Reflections on the 2010 Olympic Resistance
From Liberty Unchained, Friday, February 26, 2010
Broadly speaking, our internal discourse tends to break down in three ways: militancy (destroying and/or taking), pacifism (obstructing and/or occupying), and conciliation of the prior two positions.
Alongside the obvious political messages found in the signs, costumes, and chants of the demonstrators, the tactical approaches themselves convey political messages. The militant seeks direct physical confrontation with the oppressor both to undermine his power and force him to exert it, though there is the danger of validating the power he possesses and thus the “order” he provides. The pacifist attempts to demonstrate (prefigure?) a response to the oppressor that will provide a stark contrast to his naked power, unfortunately the pacifist’s “tactics” do not confront the oppressor at all and actually respect his power. The conciliatory position is that of respecting a “diversity” of tactics (i.e.: allowing and promoting militant and pacifist action).
To outsiders, they see a healthy measure of impotence on our end no matter what the tactical approach is. Indeed, even the “successful” demonstrations of the past (like the WTO shutdown in Seattle) have essentially been reduced to spitting in the wind, as the guns of state keep on mowing down innocents and the immense, decrepit hamster wheel of capital churns the life out of us.
But all is not so glum, or at least it doesn’t have to be.
Something intrinsically positive is definitely going on at demonstrations, no matter what tactics are used. The vast majority of the negative effects of these demonstrations, and make no mistake there are negative effects no matter what tactics are employed (hence our circular firing squads), have to do with others not ourselves. I think what we’re missing w/all the endless bickering and debate and what the endless bickering and debate really does is occlude the simple fact that these demonstrations can help us strengthen our ties to each other. No matter what tactics we choose to deploy, every demonstration is mostly an opportunity to constitute our transformative community and practice our individual revolutionary potential, therein lies the potential and power that we can find in these mass demonstrations.
Okay, so if the most positive effects of these mass demonstrations have to do w/ourselves rather than others, do we really need these mass demonstrations at all? I think the answer is clearly no, and I’d go further to even suggest that the reason why these mass demonstrations are so attractive to us is precisely because we’re still working with the internalized logics we’ve inherited from the state and capital. So, like those forces we strive against, we gravitate toward thinking that the bigger it is the better … we need a “mass” movement (whatever that is) or we need to pick fights with the biggest baddest cop armies (playing out a David vs. Goliath fantasy). Caught up in these logics, we are also susceptible to the systems of control and discipline that police them.
And, I can’t help but turn to Foucault, if only for a brief explanation of what ‘police’ is:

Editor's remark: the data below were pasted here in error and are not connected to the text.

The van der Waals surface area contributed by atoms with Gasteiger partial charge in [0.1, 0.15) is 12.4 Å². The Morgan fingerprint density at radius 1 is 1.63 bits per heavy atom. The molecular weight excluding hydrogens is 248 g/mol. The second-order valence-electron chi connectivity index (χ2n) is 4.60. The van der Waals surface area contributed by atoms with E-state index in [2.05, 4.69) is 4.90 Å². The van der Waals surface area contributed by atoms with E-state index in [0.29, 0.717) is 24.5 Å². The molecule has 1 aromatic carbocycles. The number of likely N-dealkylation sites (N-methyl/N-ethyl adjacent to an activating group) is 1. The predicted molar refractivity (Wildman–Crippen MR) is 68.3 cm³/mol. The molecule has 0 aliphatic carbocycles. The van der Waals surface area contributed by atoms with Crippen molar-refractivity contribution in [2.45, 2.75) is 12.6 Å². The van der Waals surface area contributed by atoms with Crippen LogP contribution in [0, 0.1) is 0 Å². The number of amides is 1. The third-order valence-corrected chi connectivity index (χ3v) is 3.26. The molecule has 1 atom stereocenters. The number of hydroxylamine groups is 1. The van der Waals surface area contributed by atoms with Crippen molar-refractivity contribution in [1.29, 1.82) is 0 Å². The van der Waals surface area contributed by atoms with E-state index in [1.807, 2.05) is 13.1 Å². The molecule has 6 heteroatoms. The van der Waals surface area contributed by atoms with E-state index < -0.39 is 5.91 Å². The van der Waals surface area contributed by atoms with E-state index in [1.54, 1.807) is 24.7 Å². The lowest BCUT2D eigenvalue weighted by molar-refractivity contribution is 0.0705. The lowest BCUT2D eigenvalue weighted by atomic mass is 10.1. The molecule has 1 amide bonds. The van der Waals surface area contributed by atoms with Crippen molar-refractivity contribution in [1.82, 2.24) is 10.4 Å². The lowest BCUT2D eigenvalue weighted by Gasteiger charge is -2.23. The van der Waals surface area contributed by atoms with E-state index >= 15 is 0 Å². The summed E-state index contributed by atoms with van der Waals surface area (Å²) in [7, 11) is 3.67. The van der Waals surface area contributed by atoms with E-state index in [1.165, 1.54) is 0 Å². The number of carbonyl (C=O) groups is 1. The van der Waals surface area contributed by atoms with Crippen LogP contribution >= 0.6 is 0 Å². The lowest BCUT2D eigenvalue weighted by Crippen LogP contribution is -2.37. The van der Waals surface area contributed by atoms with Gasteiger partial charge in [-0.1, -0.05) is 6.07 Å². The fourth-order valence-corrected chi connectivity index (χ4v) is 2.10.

a program of government rationality. This can be characterized as a project to create a system of regulation of the general conduct of individuals whereby everything would be controlled to the point of self-sustenance, without the need for intervention.
Down to the end of the ancient regime, the term ‘police’ does not signify at least not exclusively the institution of police in the modern sense; ‘police’ is the ensemble of mechanisms serving to ensure order, the properly channelled growth of wealth and the conditions of preservation of health in general.
So, according to Foucault, the police are not just a bunch of armored baton-wielding goons patrolling the streets, the police also walk the beat in our minds constantly patrolling our thoughts and defining our political possibilities. To be sure, currently this exercise of power and discipline is meted out in the interests of the capital (the growth of wealth) and the state (the general health). Further, no matter where one falls w/in our ongoing the tactical discourse (militant or pacifist), we are subjected to the same disciplinary process … at these mass demonstrations, especially, we are not only fighting in the physical territory controlled by the state and capital, but we are fighting w/in the mental terrain of the state and capital as well.
That said, we come to some crucial questions …
At moments like these, Lenin wondered “what is to be done?” But, in Tiqqun, we’re reminded that it’s not so much a “what” but a “how.” “What” is the purely a tactical question, and “how” is the more fundamental methodological question about the process guiding the tactics.
I think a better starting point goes back even further … Why? Why is it to be done?
I’d simply suggest we all reflect on this question. It’s not enough to answer the question of why with negatives, ultimate destruction of capital and the state. We must also answer the question of why positively, the creation of a truly free society and the subjects that can inhabit and sustain it.
But, to either destroy or create, we must evade the police (physical and mental) that patrol the political horizon and discover new modes of political activity.